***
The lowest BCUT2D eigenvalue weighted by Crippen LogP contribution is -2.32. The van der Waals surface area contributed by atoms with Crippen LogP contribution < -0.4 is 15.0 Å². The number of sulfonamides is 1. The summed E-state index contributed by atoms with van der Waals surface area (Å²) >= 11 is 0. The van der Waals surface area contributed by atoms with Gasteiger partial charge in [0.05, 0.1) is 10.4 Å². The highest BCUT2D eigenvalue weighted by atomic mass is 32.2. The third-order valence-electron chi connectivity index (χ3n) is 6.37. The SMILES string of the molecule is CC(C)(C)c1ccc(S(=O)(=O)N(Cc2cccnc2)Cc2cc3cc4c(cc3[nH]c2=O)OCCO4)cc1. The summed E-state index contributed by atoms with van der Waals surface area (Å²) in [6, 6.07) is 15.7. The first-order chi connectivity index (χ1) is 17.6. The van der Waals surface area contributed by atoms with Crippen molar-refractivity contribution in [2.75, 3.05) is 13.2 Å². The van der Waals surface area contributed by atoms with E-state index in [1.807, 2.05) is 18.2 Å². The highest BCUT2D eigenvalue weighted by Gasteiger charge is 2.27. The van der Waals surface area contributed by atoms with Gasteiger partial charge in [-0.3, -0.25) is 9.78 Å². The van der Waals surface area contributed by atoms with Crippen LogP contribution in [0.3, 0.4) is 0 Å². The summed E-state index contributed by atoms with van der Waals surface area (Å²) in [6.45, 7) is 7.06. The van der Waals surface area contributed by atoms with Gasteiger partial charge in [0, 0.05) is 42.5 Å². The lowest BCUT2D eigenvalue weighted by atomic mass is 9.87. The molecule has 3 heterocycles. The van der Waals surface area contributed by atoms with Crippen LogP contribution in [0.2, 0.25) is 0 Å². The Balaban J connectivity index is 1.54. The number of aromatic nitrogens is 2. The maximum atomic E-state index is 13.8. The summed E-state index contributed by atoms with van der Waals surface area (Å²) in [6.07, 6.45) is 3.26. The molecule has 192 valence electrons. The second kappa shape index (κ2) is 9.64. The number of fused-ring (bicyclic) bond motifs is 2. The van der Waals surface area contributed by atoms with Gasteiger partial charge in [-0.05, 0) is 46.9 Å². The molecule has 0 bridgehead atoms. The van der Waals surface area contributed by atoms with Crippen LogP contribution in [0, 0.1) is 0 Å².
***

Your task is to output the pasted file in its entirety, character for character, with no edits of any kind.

The lowest BCUT2D eigenvalue weighted by Crippen LogP contribution is -2.32. The van der Waals surface area contributed by atoms with Crippen LogP contribution < -0.4 is 15.0 Å². The number of sulfonamides is 1. The summed E-state index contributed by atoms with van der Waals surface area (Å²) >= 11 is 0. The van der Waals surface area contributed by atoms with Gasteiger partial charge in [0.05, 0.1) is 10.4 Å². The highest BCUT2D eigenvalue weighted by atomic mass is 32.2. The third-order valence-electron chi connectivity index (χ3n) is 6.37. The SMILES string of the molecule is CC(C)(C)c1ccc(S(=O)(=O)N(Cc2cccnc2)Cc2cc3cc4c(cc3[nH]c2=O)OCCO4)cc1. The summed E-state index contributed by atoms with van der Waals surface area (Å²) in [6, 6.07) is 15.7. The first-order chi connectivity index (χ1) is 17.6. The van der Waals surface area contributed by atoms with Crippen molar-refractivity contribution in [2.75, 3.05) is 13.2 Å². The van der Waals surface area contributed by atoms with E-state index in [1.807, 2.05) is 18.2 Å². The highest BCUT2D eigenvalue weighted by Gasteiger charge is 2.27. The van der Waals surface area contributed by atoms with Gasteiger partial charge in [-0.3, -0.25) is 9.78 Å². The van der Waals surface area contributed by atoms with Crippen LogP contribution in [0.3, 0.4) is 0 Å². The summed E-state index contributed by atoms with van der Waals surface area (Å²) in [6.45, 7) is 7.06. The van der Waals surface area contributed by atoms with Gasteiger partial charge in [0, 0.05) is 42.5 Å². The lowest BCUT2D eigenvalue weighted by atomic mass is 9.87. The molecule has 3 heterocycles. The van der Waals surface area contributed by atoms with Crippen LogP contribution in [0.2, 0.25) is 0 Å². The Balaban J connectivity index is 1.54. The number of aromatic nitrogens is 2. The maximum atomic E-state index is 13.8. The summed E-state index contributed by atoms with van der Waals surface area (Å²) in [6.07, 6.45) is 3.26. The molecule has 192 valence electrons. The second kappa shape index (κ2) is 9.64. The number of fused-ring (bicyclic) bond motifs is 2. The van der Waals surface area contributed by atoms with Gasteiger partial charge in [-0.05, 0) is 46.9 Å². The molecule has 0 bridgehead atoms. The van der Waals surface area contributed by atoms with Crippen LogP contribution in [0, 0.1) is 0 Å².